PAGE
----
For McCarthy, the spending bill represents a bittersweet victory. Passage cements his status as a survivor who refuses to give up, even in the face of open defiance from some 20 ultraconservative rabble-rousers. But the outcome also underscores his inability to control the most extreme elements of his conference only nine months into the GOP majority.

Democrats faced their own internal divisions over the bill, with some progressives pushing to oppose it without inclusion of the $6 billion in additional Ukraine assistance. In the end, top Democrats rallied behind the measure as the only viable option to avoid a shutdown.

They blasted Republicans for omitting Ukraine aid, but acknowledged McCarthy lacked the leverage to add it back given his fragile hold on power. Democrats were also able to remove a issue in the bill that would have enabled a congressional pay raise.

“I want to keep government open,” McCarthy told reporters after a closed-door conference meeting earlier Saturday, noting that the House still needs to pass eight of 12 spending bills. “I am asking Republicans and Democrats alike. Put your partisanship away. Focus on the American public.”

The House-passed bill includes $16 billion for natural disaster recovery efforts, including Hurricane Ian relief in Florida and wildfire damage in the West. The disaster aid money has bipartisan support, as do provisions extending expiring healthcare programs under the Affordable Care Act.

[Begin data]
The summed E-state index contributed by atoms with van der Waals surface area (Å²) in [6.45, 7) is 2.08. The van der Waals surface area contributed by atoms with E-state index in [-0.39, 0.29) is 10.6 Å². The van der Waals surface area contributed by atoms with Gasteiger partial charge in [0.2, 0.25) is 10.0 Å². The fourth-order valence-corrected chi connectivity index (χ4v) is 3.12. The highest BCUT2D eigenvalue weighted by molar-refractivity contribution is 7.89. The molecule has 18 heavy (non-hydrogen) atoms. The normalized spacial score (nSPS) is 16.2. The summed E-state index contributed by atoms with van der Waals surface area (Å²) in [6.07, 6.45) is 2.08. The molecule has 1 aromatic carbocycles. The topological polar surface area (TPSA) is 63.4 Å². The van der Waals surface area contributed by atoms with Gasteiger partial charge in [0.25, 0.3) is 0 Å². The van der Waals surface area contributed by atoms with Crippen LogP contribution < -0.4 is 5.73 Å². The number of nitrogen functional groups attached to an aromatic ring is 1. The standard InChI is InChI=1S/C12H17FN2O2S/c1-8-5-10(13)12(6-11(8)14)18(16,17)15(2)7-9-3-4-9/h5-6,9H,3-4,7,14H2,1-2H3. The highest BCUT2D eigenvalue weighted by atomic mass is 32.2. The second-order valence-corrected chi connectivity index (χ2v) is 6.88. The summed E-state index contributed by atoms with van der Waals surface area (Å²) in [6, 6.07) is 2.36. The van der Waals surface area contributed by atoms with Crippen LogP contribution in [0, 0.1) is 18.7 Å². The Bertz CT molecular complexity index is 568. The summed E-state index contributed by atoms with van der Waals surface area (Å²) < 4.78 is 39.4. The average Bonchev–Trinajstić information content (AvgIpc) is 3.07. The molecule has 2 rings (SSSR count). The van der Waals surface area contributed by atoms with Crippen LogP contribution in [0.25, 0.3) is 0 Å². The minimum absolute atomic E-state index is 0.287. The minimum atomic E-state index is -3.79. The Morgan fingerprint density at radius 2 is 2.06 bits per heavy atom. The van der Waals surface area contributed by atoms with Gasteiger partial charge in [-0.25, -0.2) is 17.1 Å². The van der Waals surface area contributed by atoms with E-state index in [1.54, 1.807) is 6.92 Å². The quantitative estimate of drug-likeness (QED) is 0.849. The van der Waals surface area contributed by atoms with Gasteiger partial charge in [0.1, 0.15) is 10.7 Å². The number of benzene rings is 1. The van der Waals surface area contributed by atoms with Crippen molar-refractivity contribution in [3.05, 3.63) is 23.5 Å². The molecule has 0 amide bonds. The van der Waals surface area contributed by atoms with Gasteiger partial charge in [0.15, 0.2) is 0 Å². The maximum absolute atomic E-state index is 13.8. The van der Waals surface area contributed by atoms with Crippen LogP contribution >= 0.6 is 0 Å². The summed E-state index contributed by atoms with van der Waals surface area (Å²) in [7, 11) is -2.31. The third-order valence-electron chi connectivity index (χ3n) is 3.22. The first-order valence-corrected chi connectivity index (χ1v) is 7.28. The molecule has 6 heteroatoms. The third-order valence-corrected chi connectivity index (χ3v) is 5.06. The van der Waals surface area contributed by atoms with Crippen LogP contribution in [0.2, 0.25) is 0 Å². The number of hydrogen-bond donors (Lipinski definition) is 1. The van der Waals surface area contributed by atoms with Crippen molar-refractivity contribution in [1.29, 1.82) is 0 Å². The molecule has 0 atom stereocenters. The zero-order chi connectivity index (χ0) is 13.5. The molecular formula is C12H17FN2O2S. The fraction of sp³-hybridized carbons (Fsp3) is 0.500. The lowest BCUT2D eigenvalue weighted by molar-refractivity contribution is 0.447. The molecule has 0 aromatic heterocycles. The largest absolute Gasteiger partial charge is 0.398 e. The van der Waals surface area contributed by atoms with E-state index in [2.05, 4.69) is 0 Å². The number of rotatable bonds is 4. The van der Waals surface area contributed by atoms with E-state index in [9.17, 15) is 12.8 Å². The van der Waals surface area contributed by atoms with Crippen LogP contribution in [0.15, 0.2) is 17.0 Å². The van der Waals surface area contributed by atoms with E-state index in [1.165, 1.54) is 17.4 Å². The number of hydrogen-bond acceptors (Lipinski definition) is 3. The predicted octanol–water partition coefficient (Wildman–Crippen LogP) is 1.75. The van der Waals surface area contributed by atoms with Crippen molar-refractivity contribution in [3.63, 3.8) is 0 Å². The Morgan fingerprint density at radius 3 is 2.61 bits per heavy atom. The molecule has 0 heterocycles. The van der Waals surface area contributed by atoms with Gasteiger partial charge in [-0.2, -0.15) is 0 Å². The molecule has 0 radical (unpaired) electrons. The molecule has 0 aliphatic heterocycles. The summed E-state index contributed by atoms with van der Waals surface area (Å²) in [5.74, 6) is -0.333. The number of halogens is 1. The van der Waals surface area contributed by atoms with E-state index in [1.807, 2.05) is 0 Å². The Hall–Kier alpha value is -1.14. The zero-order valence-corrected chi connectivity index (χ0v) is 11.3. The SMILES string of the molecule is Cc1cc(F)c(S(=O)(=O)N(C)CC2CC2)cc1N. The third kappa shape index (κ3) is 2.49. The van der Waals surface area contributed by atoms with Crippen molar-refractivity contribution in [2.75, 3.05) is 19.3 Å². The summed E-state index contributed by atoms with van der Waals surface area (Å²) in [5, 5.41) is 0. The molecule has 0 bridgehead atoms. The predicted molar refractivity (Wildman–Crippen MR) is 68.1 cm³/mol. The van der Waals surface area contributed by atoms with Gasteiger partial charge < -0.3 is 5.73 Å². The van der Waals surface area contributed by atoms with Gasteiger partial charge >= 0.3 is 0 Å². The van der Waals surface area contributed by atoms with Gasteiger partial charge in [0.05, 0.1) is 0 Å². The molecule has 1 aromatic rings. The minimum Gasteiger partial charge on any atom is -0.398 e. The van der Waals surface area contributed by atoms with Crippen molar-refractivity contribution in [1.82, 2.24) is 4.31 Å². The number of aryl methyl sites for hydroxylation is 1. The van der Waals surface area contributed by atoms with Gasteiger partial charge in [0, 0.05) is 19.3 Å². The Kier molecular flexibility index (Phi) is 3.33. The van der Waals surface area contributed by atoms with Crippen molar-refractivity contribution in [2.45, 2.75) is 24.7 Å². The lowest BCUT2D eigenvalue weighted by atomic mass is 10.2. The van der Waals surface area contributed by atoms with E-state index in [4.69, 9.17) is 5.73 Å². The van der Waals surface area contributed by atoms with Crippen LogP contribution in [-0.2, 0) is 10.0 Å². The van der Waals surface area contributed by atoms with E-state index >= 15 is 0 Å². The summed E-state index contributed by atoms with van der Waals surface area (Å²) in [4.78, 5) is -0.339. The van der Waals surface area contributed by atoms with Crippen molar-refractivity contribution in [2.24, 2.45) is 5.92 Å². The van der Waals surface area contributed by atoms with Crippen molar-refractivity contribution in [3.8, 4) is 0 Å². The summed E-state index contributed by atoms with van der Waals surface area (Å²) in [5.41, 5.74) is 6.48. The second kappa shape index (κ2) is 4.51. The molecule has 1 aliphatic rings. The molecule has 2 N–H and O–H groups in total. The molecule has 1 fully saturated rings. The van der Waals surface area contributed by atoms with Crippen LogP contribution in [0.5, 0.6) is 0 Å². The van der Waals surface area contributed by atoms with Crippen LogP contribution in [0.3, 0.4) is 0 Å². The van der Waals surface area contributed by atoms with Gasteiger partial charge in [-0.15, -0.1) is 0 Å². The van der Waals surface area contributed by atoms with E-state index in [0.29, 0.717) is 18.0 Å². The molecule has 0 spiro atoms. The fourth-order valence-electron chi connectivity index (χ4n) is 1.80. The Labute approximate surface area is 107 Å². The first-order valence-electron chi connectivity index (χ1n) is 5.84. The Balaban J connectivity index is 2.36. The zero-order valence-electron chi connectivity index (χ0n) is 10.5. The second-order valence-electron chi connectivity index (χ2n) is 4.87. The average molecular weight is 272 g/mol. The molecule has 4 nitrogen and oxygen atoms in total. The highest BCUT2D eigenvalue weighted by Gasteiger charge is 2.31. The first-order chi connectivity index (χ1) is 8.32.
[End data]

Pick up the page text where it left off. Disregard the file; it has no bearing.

The legislation allows lawmakers additional time to negotiate full-year spending bills for fiscal 2023. The current stopgap funding ends on Dec. 16.

Congress has relied on short-term extensions for over a year due to deep divisions between Republican and Democratic priorities. McCarthy won the speaker’s gavel in January after promising dissenters he would return to regular order on spending bills.

But McCarthy struggled to get consensus on 10 of the 12 annual appropriations bills, finally bringing a package to the floor in July that exceeded Biden’s requested budget levels by $48 billion. Conservatives balked at the high spending levels and demanded more cuts.